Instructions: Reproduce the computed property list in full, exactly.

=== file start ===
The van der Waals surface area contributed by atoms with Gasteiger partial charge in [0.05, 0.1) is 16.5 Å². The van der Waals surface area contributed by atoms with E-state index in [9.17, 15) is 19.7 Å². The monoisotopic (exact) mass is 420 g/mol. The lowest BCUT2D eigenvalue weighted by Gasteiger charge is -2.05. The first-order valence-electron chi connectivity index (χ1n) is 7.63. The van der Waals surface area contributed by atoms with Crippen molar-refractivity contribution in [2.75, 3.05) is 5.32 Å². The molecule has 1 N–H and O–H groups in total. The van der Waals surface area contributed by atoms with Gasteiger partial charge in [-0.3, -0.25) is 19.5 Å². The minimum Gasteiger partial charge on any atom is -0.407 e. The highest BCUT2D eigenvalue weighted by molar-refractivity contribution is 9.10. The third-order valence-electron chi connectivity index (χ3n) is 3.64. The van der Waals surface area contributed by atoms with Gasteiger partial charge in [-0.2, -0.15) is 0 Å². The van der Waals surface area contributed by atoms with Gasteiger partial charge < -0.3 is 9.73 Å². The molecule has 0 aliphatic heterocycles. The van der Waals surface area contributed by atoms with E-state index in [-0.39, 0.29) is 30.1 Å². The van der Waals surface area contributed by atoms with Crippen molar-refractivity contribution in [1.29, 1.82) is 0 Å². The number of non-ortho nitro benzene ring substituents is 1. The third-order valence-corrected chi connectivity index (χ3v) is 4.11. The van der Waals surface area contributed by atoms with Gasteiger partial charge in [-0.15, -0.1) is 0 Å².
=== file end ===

The van der Waals surface area contributed by atoms with Gasteiger partial charge in [0.05, 0.1) is 16.5 Å². The van der Waals surface area contributed by atoms with E-state index in [9.17, 15) is 19.7 Å². The monoisotopic (exact) mass is 420 g/mol. The lowest BCUT2D eigenvalue weighted by Gasteiger charge is -2.05. The first-order valence-electron chi connectivity index (χ1n) is 7.63. The van der Waals surface area contributed by atoms with Crippen molar-refractivity contribution in [2.75, 3.05) is 5.32 Å². The molecule has 1 N–H and O–H groups in total. The van der Waals surface area contributed by atoms with Gasteiger partial charge in [-0.3, -0.25) is 19.5 Å². The minimum Gasteiger partial charge on any atom is -0.407 e. The highest BCUT2D eigenvalue weighted by molar-refractivity contribution is 9.10. The third-order valence-electron chi connectivity index (χ3n) is 3.64. The van der Waals surface area contributed by atoms with Gasteiger partial charge in [-0.2, -0.15) is 0 Å². The van der Waals surface area contributed by atoms with Gasteiger partial charge < -0.3 is 9.73 Å². The molecule has 0 aliphatic heterocycles. The van der Waals surface area contributed by atoms with E-state index in [-0.39, 0.29) is 30.1 Å². The van der Waals surface area contributed by atoms with Crippen molar-refractivity contribution in [1.29, 1.82) is 0 Å². The number of non-ortho nitro benzene ring substituents is 1. The third-order valence-corrected chi connectivity index (χ3v) is 4.11. The van der Waals surface area contributed by atoms with Gasteiger partial charge in [-0.15, -0.1) is 0 Å².